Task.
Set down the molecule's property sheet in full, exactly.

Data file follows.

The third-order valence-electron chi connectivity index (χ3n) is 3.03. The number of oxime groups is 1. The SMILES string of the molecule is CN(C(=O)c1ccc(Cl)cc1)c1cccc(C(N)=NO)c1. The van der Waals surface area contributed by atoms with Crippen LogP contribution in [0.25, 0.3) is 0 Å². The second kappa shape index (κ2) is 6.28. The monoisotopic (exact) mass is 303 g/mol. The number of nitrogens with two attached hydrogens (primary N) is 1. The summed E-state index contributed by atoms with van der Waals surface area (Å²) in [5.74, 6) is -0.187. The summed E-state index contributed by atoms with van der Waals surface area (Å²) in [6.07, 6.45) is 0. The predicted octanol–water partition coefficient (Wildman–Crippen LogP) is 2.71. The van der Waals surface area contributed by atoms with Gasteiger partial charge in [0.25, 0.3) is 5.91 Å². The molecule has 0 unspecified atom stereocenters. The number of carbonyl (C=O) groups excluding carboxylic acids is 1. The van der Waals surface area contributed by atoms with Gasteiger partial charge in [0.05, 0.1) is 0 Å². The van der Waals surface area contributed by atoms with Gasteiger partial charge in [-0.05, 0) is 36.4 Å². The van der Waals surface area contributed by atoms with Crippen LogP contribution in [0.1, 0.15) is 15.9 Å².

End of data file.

The third-order valence-electron chi connectivity index (χ3n) is 3.03. The number of oxime groups is 1. The SMILES string of the molecule is CN(C(=O)c1ccc(Cl)cc1)c1cccc(C(N)=NO)c1. The van der Waals surface area contributed by atoms with Crippen LogP contribution in [0.25, 0.3) is 0 Å². The second kappa shape index (κ2) is 6.28. The monoisotopic (exact) mass is 303 g/mol. The number of nitrogens with two attached hydrogens (primary N) is 1. The summed E-state index contributed by atoms with van der Waals surface area (Å²) in [5.74, 6) is -0.187. The summed E-state index contributed by atoms with van der Waals surface area (Å²) in [6.07, 6.45) is 0. The predicted octanol–water partition coefficient (Wildman–Crippen LogP) is 2.71. The van der Waals surface area contributed by atoms with Gasteiger partial charge in [0.25, 0.3) is 5.91 Å². The molecule has 0 unspecified atom stereocenters. The number of carbonyl (C=O) groups excluding carboxylic acids is 1. The van der Waals surface area contributed by atoms with Gasteiger partial charge in [0.05, 0.1) is 0 Å². The van der Waals surface area contributed by atoms with Gasteiger partial charge in [-0.05, 0) is 36.4 Å². The van der Waals surface area contributed by atoms with Crippen LogP contribution in [0.1, 0.15) is 15.9 Å².